As you get older, the stability of your investments become even more important because you don't have as much time for things to recover if the markets take a dip. The best way to lessen your risk over time is to reduce the amount of stocks in your portfolio, and increase the amount of bonds.
This rule is so valuable because it helps you figure out when and how much you should invest in stocks vs. bonds based on your age. That's done by subtracting your age from 120. The resulting number is the % of stocks you should have, with the rest going to bonds.
So let's say you are in your mid-30's:
- 120 - 35 = 85
- This means that 85% of your portfolio should be stocks, and 15% should be bonds.
What’s My Net Worth?
4. How To Calculate Your Net Worth: Everything you own - everything you owe
Understanding your net worth is a great way to cut through all the noise of your investments and debts, and find out how much your finances are truly worth. It's super simple to calculate as well!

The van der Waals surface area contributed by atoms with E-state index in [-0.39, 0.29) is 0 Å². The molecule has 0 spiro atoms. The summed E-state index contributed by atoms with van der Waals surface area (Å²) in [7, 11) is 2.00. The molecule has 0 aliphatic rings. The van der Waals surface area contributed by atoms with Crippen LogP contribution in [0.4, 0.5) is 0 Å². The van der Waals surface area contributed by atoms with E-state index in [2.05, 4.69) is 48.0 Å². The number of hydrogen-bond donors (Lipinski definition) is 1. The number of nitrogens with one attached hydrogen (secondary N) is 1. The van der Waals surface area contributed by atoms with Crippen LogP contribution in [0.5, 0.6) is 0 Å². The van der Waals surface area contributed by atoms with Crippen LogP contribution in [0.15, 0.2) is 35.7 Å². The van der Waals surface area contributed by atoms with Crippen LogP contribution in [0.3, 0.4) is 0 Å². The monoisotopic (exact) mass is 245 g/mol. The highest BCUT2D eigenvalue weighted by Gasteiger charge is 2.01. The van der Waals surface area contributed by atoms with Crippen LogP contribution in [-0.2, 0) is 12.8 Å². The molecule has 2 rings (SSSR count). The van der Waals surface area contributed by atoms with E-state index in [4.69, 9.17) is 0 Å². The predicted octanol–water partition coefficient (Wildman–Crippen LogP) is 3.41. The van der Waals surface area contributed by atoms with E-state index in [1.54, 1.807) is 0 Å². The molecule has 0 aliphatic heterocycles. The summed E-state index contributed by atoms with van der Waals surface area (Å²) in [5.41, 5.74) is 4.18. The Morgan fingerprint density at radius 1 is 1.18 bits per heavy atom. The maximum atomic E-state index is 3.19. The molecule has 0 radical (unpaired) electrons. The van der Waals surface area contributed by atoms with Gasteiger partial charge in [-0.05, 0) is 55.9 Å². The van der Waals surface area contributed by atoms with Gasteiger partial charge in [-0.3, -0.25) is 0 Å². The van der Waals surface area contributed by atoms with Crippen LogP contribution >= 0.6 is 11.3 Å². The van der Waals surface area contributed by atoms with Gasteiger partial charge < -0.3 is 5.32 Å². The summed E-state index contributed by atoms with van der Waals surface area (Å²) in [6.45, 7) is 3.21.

- First, you add up all your assets, which typically includes checking, saving, and investment accounts, as well as your home. If you have other items that retain or increase their value, feel free to include them.
- Second, add up all your debt including your mortgage, credit cards, medical bills, personal loans, etc. If you owe money, include it here.
- Finally, subtract what you owe from what you own, and that will give you your net worth!
Can I Retire Early?
5. Safe Withdrawal Rate (SWR): 3-4% Annually
Do you dream about retiring while you're still young? Then you need to know this number. The safe withdrawal rate is how much you can "safely" withdrawal from your investment accounts without drawing down on your principal. At that point you are effectively living off just a percentage of your portfolio's growth, which hypothetically means you never have to work again!
Example: If you have $1M in investments, assuming a safe withdraw rate of 3%, you could withdraw $30K every year without negatively impacting your portfolio.
6. Passive Income Ratio: Income From Salary vs. Passive Investments